September 18, 2021


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Lazy data, faster responses

Can data-centric laziness make data-intensive software more effective? A new study believes laziness may be the key to improving big data systems.

Associate Professor Yu “David” Liu from the Department of Computer Science wants us to embrace laziness – data-centric laziness that is.

He recently received a nearly $450,000 grant from the National Science Foundation to prove the merits of laziness as a solution to several challenges inherent in data-intensive software development.

“From Facebook to Twitter, from telescopes to microscopes, from MRIs to brain simulators, from the Internet of Things to smartphones, we live in an era when a staggering amount of data — both in size and in complexity — are produced and processed. That’s why data-intensive applications are taking center stage in the world of modern computing,” explained Liu. “Our study will look at making those applications effective by strengthening the support for data dynamism, structural complexity, program-data integration and language-algorithm-system integration.”

These four areas of improvement are critical to what we currently need from data-intensive applications:

Data Dynamism

“During a breaking news event, a graph of information shared on Twitter may change very quickly. Not only do we need programs that can handle a massive amount of information, but the programs should also be update-intensive and query-intensive,” said Liu.

Structural complexity

As for the structural complexity, Liu pointed out that data is not just big because of the quantity of data, it is often considered “big” because of the complexity of the data and its relation to other pieces of data.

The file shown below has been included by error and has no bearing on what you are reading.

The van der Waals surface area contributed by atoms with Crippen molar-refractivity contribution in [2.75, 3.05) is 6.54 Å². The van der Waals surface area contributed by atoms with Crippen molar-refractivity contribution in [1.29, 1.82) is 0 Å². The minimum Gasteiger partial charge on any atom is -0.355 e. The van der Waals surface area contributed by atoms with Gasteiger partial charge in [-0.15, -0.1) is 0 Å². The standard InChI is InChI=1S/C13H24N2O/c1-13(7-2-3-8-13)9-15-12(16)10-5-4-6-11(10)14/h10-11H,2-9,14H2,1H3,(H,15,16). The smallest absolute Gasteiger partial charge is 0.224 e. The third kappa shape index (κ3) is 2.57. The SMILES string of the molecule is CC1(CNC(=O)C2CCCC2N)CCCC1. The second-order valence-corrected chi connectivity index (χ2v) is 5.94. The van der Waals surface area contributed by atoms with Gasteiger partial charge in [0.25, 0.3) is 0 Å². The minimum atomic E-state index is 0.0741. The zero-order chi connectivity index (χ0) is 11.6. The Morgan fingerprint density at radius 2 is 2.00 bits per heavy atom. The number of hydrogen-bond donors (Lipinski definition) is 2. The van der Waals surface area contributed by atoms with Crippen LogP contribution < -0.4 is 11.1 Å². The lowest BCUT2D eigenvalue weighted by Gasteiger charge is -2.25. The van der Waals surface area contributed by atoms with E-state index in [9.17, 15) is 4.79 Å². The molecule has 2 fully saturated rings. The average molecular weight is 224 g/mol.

Program-data integration

Program-data integration means that instead of thinking of pieces of data as separate items analyzed by the program, it may be more efficient to find ways to integrate that data as the top priority within the program’s runtime.

Language-algorithm-system integration

While program-data integration is important, Liu said it also needs to address a way to bridge algorithm development and system building for it to be most effective.

His solution to these four challenges involves embracing what may seem like a counter-intuitive idea: laziness.

Data-centric laziness refers to delaying the evaluation of data. Liu has developed a new programming language design that builds that delay into the program. A delay in data evaluation frees up the program to respond faster.

However, there is still more work to be done to make sure the program’s increased responsiveness also comes with a higher end-to-end performance. Liu’s system will identify the moments when a data-intensive application may behave in a sub-optimal state and intelligently delay data processing to a time when productivity is improved.

Liu explained this idea by saying, “Imagine Alice and Bob are both asked to analyze a huge amount of data at a busy and stressful time for them. Alice decides to take a day off and, with her renewed energy, completes the data analysis in the second day. Bob instead takes on the task immediately but drudges along for five days due to fatigue. Who is the better data analyst?”

The study is titled “SHF: Small: Lazy Data Structures for Data-Intensive Applications” and is scheduled to be completed in September 2021.